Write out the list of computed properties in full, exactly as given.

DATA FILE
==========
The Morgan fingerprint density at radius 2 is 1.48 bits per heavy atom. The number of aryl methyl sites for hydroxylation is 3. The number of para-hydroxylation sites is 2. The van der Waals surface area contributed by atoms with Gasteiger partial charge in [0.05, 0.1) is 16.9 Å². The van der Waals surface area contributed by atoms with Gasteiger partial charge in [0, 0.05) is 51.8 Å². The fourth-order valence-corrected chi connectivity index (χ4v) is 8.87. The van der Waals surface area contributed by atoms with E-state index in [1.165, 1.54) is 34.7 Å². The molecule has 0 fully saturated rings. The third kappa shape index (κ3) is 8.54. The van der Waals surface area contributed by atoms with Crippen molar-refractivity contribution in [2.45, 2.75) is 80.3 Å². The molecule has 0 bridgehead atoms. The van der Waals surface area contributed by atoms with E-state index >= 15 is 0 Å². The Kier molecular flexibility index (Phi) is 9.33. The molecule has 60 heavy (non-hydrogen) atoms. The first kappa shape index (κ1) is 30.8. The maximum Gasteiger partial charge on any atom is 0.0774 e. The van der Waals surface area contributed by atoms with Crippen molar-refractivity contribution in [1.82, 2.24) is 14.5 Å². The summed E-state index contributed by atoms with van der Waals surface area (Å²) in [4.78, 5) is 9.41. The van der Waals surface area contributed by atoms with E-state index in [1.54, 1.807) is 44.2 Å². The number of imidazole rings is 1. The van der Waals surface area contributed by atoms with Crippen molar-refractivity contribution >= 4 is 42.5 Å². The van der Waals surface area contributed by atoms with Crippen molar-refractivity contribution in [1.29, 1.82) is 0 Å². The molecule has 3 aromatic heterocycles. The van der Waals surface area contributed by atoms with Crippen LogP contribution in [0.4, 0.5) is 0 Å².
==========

The Morgan fingerprint density at radius 2 is 1.48 bits per heavy atom. The number of aryl methyl sites for hydroxylation is 3. The number of para-hydroxylation sites is 2. The van der Waals surface area contributed by atoms with Gasteiger partial charge in [0.05, 0.1) is 16.9 Å². The van der Waals surface area contributed by atoms with Gasteiger partial charge in [0, 0.05) is 51.8 Å². The fourth-order valence-corrected chi connectivity index (χ4v) is 8.87. The van der Waals surface area contributed by atoms with E-state index in [1.165, 1.54) is 34.7 Å². The molecule has 0 fully saturated rings. The third kappa shape index (κ3) is 8.54. The van der Waals surface area contributed by atoms with Crippen molar-refractivity contribution in [2.45, 2.75) is 80.3 Å². The molecule has 0 bridgehead atoms. The van der Waals surface area contributed by atoms with E-state index >= 15 is 0 Å². The Kier molecular flexibility index (Phi) is 9.33. The molecule has 60 heavy (non-hydrogen) atoms. The first kappa shape index (κ1) is 30.8. The maximum Gasteiger partial charge on any atom is 0.0774 e. The van der Waals surface area contributed by atoms with Crippen molar-refractivity contribution in [1.82, 2.24) is 14.5 Å². The summed E-state index contributed by atoms with van der Waals surface area (Å²) in [4.78, 5) is 9.41. The van der Waals surface area contributed by atoms with E-state index in [1.54, 1.807) is 44.2 Å². The number of imidazole rings is 1. The van der Waals surface area contributed by atoms with Crippen molar-refractivity contribution >= 4 is 42.5 Å². The van der Waals surface area contributed by atoms with Crippen molar-refractivity contribution in [1.29, 1.82) is 0 Å². The molecule has 3 aromatic heterocycles. The van der Waals surface area contributed by atoms with Crippen LogP contribution in [0.4, 0.5) is 0 Å².